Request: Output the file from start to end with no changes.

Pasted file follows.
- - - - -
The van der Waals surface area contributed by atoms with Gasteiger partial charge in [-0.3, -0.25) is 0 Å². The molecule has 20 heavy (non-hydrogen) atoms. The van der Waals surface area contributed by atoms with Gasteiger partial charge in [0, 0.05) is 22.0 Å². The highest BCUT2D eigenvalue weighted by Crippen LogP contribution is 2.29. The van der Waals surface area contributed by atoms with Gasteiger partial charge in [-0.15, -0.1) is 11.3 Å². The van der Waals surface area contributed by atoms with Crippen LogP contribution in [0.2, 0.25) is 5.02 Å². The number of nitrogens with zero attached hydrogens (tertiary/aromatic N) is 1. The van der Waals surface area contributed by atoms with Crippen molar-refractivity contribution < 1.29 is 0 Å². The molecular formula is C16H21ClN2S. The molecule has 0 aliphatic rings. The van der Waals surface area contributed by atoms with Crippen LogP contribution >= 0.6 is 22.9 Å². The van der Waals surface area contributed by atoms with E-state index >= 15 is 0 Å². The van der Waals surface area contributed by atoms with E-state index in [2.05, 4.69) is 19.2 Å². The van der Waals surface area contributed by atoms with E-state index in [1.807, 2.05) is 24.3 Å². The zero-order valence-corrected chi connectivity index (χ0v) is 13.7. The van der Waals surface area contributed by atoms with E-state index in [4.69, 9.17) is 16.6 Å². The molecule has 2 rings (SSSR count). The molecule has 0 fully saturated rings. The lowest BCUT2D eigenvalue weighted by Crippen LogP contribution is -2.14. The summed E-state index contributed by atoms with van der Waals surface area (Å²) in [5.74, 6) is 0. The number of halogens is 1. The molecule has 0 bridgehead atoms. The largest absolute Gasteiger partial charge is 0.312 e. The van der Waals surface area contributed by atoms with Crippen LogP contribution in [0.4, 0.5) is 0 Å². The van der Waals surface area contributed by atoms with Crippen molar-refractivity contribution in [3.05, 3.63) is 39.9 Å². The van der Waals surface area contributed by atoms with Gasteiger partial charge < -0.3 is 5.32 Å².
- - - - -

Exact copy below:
The van der Waals surface area contributed by atoms with Gasteiger partial charge in [-0.3, -0.25) is 0 Å². The molecule has 20 heavy (non-hydrogen) atoms. The van der Waals surface area contributed by atoms with Gasteiger partial charge in [0, 0.05) is 22.0 Å². The highest BCUT2D eigenvalue weighted by Crippen LogP contribution is 2.29. The van der Waals surface area contributed by atoms with Gasteiger partial charge in [-0.15, -0.1) is 11.3 Å². The van der Waals surface area contributed by atoms with Crippen LogP contribution in [0.2, 0.25) is 5.02 Å². The number of nitrogens with zero attached hydrogens (tertiary/aromatic N) is 1. The van der Waals surface area contributed by atoms with Crippen molar-refractivity contribution < 1.29 is 0 Å². The molecular formula is C16H21ClN2S. The molecule has 0 aliphatic rings. The van der Waals surface area contributed by atoms with Crippen LogP contribution >= 0.6 is 22.9 Å². The van der Waals surface area contributed by atoms with E-state index >= 15 is 0 Å². The van der Waals surface area contributed by atoms with E-state index in [2.05, 4.69) is 19.2 Å². The van der Waals surface area contributed by atoms with E-state index in [1.807, 2.05) is 24.3 Å². The zero-order valence-corrected chi connectivity index (χ0v) is 13.7. The van der Waals surface area contributed by atoms with E-state index in [4.69, 9.17) is 16.6 Å². The molecule has 2 rings (SSSR count). The molecule has 0 fully saturated rings. The lowest BCUT2D eigenvalue weighted by Crippen LogP contribution is -2.14. The summed E-state index contributed by atoms with van der Waals surface area (Å²) in [5.74, 6) is 0. The number of halogens is 1. The molecule has 0 bridgehead atoms. The largest absolute Gasteiger partial charge is 0.312 e. The van der Waals surface area contributed by atoms with Crippen LogP contribution in [0.4, 0.5) is 0 Å². The van der Waals surface area contributed by atoms with Crippen molar-refractivity contribution in [3.05, 3.63) is 39.9 Å². The van der Waals surface area contributed by atoms with Gasteiger partial charge < -0.3 is 5.32 Å².